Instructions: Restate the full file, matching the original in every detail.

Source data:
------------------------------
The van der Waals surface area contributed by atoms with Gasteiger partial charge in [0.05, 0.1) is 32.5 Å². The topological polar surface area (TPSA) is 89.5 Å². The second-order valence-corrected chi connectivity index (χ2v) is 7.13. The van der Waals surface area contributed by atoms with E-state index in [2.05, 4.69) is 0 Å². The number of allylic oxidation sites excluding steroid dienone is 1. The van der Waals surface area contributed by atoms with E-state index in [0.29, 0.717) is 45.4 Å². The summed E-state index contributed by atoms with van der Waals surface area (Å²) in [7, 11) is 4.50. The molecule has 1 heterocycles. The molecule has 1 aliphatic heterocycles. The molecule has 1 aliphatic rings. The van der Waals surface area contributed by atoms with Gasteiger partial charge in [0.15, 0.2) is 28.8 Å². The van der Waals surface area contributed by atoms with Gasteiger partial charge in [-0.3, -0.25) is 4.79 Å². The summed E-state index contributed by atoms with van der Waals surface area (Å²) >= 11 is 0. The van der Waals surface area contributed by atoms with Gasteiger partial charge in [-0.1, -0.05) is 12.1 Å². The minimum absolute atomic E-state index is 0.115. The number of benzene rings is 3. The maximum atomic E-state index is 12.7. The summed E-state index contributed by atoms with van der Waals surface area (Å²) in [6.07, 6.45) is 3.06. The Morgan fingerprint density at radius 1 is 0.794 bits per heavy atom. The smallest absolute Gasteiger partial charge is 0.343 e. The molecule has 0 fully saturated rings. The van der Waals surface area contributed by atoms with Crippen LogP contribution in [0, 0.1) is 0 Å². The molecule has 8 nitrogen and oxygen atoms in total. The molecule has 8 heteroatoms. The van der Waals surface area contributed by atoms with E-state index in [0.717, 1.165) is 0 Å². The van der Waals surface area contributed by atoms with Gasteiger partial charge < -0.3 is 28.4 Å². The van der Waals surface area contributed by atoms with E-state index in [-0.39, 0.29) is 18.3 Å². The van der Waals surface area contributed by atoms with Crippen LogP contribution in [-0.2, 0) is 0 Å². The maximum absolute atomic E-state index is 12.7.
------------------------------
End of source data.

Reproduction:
The van der Waals surface area contributed by atoms with Gasteiger partial charge in [0.05, 0.1) is 32.5 Å². The topological polar surface area (TPSA) is 89.5 Å². The second-order valence-corrected chi connectivity index (χ2v) is 7.13. The van der Waals surface area contributed by atoms with E-state index in [2.05, 4.69) is 0 Å². The number of allylic oxidation sites excluding steroid dienone is 1. The van der Waals surface area contributed by atoms with E-state index in [0.29, 0.717) is 45.4 Å². The summed E-state index contributed by atoms with van der Waals surface area (Å²) in [7, 11) is 4.50. The molecule has 1 heterocycles. The molecule has 1 aliphatic heterocycles. The molecule has 1 aliphatic rings. The van der Waals surface area contributed by atoms with Gasteiger partial charge in [0.15, 0.2) is 28.8 Å². The van der Waals surface area contributed by atoms with Gasteiger partial charge in [-0.3, -0.25) is 4.79 Å². The summed E-state index contributed by atoms with van der Waals surface area (Å²) >= 11 is 0. The van der Waals surface area contributed by atoms with Gasteiger partial charge in [-0.1, -0.05) is 12.1 Å². The minimum absolute atomic E-state index is 0.115. The number of benzene rings is 3. The maximum atomic E-state index is 12.7. The summed E-state index contributed by atoms with van der Waals surface area (Å²) in [6.07, 6.45) is 3.06. The Morgan fingerprint density at radius 1 is 0.794 bits per heavy atom. The smallest absolute Gasteiger partial charge is 0.343 e. The molecule has 0 fully saturated rings. The van der Waals surface area contributed by atoms with Crippen LogP contribution in [0, 0.1) is 0 Å². The molecule has 8 nitrogen and oxygen atoms in total. The molecule has 8 heteroatoms. The van der Waals surface area contributed by atoms with E-state index in [0.717, 1.165) is 0 Å². The van der Waals surface area contributed by atoms with Gasteiger partial charge < -0.3 is 28.4 Å². The van der Waals surface area contributed by atoms with E-state index in [-0.39, 0.29) is 18.3 Å². The van der Waals surface area contributed by atoms with Crippen LogP contribution in [-0.2, 0) is 0 Å². The maximum absolute atomic E-state index is 12.7.